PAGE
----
As Juul Labs continues to rapidly grow, the company’s decision to sell a majority stake to Altria Group, the parent company of Phillip Morris, is making increasing sense.
Altria’s nearly $13 billion investment into Juul Labs does not merely the boost the unicorn’s already lofty valuation but also gives Juul’s much needed experience with federal regulators who have been scrutinizing Juul’s failure to prevent teenagers from using its “alternative” smoking products.
Juul now enjoys a private valuation of $38 billion due to its popular vapor products that heat tobacco instead of burning it which releases more hazardous chemicals. According to Pitchbook, the company is projected to generate $3.4 billion in revenue this year, almost three times more than 2018.
Juul says its mission is to provide a way for smokers to stop using traditional combustible cigarettes. Last month, the company released a landmark study that claimed smokers who used its product over a 5-day period experienced a near identical drop in biomarkers related to cancer compared to smokers who abstained from smoking during that period.
Juul and Altria are both lobbying the Food and Drug Administration to, for the first time, to approve its claims that their products are safer than cigarettes. For Juul, Altria offers a good deal of experience in navigating the FDA. The agency is currently in flux as FDA Commissioner Scott Gottlieb, a strong critic of Juul and e-cigarettes, is resigning.
Juul has portrayed itself as the anthesis to Big Tobacco, the company that has really taken smokers’ interests to heart. But Juul recently faced enormous scrutiny, especially from the FDA, because its products, especially the flavored ones, proved especially popular with underage teenagers.
The result of the FDA’s review of Juul’s marketing practices is not merely a bout of bad publicity. The agency could possibly reject Juul’s claims that its vaping products are healthier or safer than traditional cigarettes, especially if it determines the company purposely targeted underage kids.
“Our intent was never to have youth use JUUL products,” CEO Kevin Burns said in a statement. “But intent is not enough, the numbers are what matter, and the numbers tell us underage use of e-cigarette products is a problem.”
“We are not perfect,” he said. “We are constantly learning and getting better at what we do.”
Burns is essentially saying that Juul needs help in these matters. So who has experience with retail distribution, communicating with the FDA, and designing campaigns and programs to stop underage teen smoking?
Big Tobacco. Hence the investment from Altria.
Like Juul, Altria has been trying to popularize “healthier” tobacco products that will help smokers transition away from traditional cigarettes.
In 2008, Altria spun off Phillip Morris International (PM) which owns the Marlboro brand, so the unit could focus on emerging markets. But the two companies also jointly created an electronic smoking device called IQOS that heats, not burns, tobacco.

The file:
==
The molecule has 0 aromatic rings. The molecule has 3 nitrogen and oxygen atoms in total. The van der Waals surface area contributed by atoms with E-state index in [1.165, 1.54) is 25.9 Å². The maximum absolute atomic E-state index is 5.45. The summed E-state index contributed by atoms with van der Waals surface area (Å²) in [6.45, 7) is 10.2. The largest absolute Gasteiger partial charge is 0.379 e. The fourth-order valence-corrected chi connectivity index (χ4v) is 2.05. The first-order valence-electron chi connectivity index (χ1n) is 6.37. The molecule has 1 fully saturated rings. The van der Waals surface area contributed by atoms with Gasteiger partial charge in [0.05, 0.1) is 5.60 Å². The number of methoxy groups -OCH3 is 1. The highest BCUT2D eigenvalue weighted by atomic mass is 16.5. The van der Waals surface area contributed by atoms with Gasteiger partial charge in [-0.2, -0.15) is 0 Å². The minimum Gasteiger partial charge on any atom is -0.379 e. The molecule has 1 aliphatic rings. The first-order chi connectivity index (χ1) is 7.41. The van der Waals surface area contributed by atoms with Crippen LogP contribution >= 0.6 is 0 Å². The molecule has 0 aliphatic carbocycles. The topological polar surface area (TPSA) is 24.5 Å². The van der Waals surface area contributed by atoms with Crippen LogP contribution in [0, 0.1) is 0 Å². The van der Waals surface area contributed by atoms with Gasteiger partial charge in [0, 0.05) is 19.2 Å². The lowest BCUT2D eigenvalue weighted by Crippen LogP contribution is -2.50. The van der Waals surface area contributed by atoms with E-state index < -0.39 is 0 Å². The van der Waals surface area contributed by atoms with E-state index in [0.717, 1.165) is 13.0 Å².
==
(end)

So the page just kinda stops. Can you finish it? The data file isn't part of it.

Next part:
The company sells IQOS in places like Great Britain, Japan and South Korea. But PMI has been lobbying FDA to approve the product, which Altria will market and distribute in the United States.
As smoking rates plummet in the United States, tobacco companies like PMI have been searching for new revenue streams, including products like IQOS that can help wean smokers off cigarettes.
To gain credibility with consumers, PMI has asked the FDA permission to describe these products as “reduced risk.” Like Juul, the company has invested considerable resources in scientific studies and clinical trials to prove IQOS are safer to smoke than regular cigarettes.
But that might be a tough sell, given Big Tobacco’s history of misleading the public on addiction and the dangers of smoking. But the company hopes transparency and rigorous science will win consumers over.
“People are going to be skeptical, and they're right to be skeptical,” PMI spokesman Corey Henry previously told me. “But our position is you don't have to trust us, and you shouldn't automatically trust us.”
“Take a look at the information yourself and do so with an open mind and see if you arrive at the same conclusions that we do,” he said. “We've got 200 peer-reviewed studies of our science. All of the science we've submitted to FDA will become available through our application.”
The fact that PMI chose to pursue FDA approval for its claims is significant in itself, given the historically contentious relationship between the industry and the country’s top regulator for consumer products.
“For us going through the FDA process, hopefully they'll arrive at the same conclusions that we have,” Henry said. “But it does sound a little counterintuitive that a tobacco company is welcoming the opportunity for a government health agency to review its data. But for us that's incredibly important to have that opportunity for them to do so.”
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